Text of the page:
- Alcoholic beverages may not be provided or consumed at any open event. (For purposes of these regulations, an event is open if verbal or written invitations are extended en masse to the general public or to an unreasonable large segment of the campus community [i.e., a number of invited guests greater than a host house can reasonably expect to accommodate, which is determined by the Office of the Dean of Students to be no more than three invited guests for each resident of the host house]. An event is closed if only members of the sponsoring organization[s] and their personally invited guests participate. There may be no more than four organizations participating in an event at a host house, regardless of the aforementioned three-to-one policy.)
- All sponsoring organizations are equally responsible for open and closed events and for compliance with University regulations and applicable laws.
- The University prohibits the possession, consumption, distribution, or sale of alcoholic beverages, as defined by state law, in or on any University property, with the following exceptions:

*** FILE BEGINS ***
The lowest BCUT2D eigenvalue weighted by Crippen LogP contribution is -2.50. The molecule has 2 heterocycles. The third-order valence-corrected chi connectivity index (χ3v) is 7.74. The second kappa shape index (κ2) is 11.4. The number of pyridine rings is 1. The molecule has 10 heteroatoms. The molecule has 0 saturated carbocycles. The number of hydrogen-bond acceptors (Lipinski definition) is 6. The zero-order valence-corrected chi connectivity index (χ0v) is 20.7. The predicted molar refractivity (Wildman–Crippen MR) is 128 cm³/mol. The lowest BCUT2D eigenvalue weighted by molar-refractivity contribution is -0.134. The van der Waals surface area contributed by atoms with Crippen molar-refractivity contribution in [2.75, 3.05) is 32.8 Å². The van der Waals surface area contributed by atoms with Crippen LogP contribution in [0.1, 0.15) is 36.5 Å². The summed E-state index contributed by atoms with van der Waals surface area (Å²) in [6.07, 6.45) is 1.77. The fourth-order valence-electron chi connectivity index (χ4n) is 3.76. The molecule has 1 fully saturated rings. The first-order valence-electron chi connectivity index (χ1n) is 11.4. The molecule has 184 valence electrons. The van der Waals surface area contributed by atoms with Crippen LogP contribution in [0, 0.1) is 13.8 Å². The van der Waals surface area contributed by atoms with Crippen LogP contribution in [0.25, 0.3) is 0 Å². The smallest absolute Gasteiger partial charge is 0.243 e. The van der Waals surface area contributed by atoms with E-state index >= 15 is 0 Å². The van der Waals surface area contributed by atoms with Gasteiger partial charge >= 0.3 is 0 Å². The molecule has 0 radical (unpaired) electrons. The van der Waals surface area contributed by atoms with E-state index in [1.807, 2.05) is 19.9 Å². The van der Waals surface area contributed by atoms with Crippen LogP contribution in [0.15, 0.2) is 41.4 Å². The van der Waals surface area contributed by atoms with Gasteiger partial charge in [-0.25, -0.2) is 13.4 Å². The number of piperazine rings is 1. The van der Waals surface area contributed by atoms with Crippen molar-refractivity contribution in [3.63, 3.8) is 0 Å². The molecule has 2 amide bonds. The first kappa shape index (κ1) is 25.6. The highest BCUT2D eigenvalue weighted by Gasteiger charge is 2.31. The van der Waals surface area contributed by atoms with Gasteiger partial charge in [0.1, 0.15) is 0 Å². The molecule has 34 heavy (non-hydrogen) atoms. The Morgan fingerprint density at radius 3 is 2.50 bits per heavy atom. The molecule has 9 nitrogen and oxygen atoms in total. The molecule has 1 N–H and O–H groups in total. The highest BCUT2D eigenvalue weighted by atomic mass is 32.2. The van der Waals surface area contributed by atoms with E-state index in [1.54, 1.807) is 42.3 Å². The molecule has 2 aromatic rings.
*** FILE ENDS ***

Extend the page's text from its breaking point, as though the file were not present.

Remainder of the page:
- See Executive Memorandum C-44, Alcohol and Drug-Free Campus and Workplace Policy (June 12, 1998).
F. Use of Motor Vehicles, Bicycles, Skateboards, In-line Skates, and Traffic Regulations
Anyone using motor vehicles or bicycles on the West Lafayette Campus is responsible for observing the detailed regulations regarding their use. Copies are available at the Parking Facilities Office.
Before considering the use of a vehicle a student should be aware of the following basic regulations:
- In general, all parking during restricted hours (7 a.m. – 5 p.m. M–F) is by permit or in the Grant Street Parking Garage. Some areas and spaces are restricted at all times.
- All motor vehicle and bicycle operators must comply with state and municipal laws or ordinances.
- Bicycles are not permitted inside any University building and must be parked in bicycle racks or pads provided for this purpose. (It is recommended that parked bicycles be locked.)
- Skateboards are prohibited on the north and south academic campuses. Skateboards and in-line skate usage is prohibited on any surface that could be damaged.
- Operators or owners of vehicles are subject to fines if they are in violation of the motor vehicle or bicycle regulations.
G. Student Identification Cards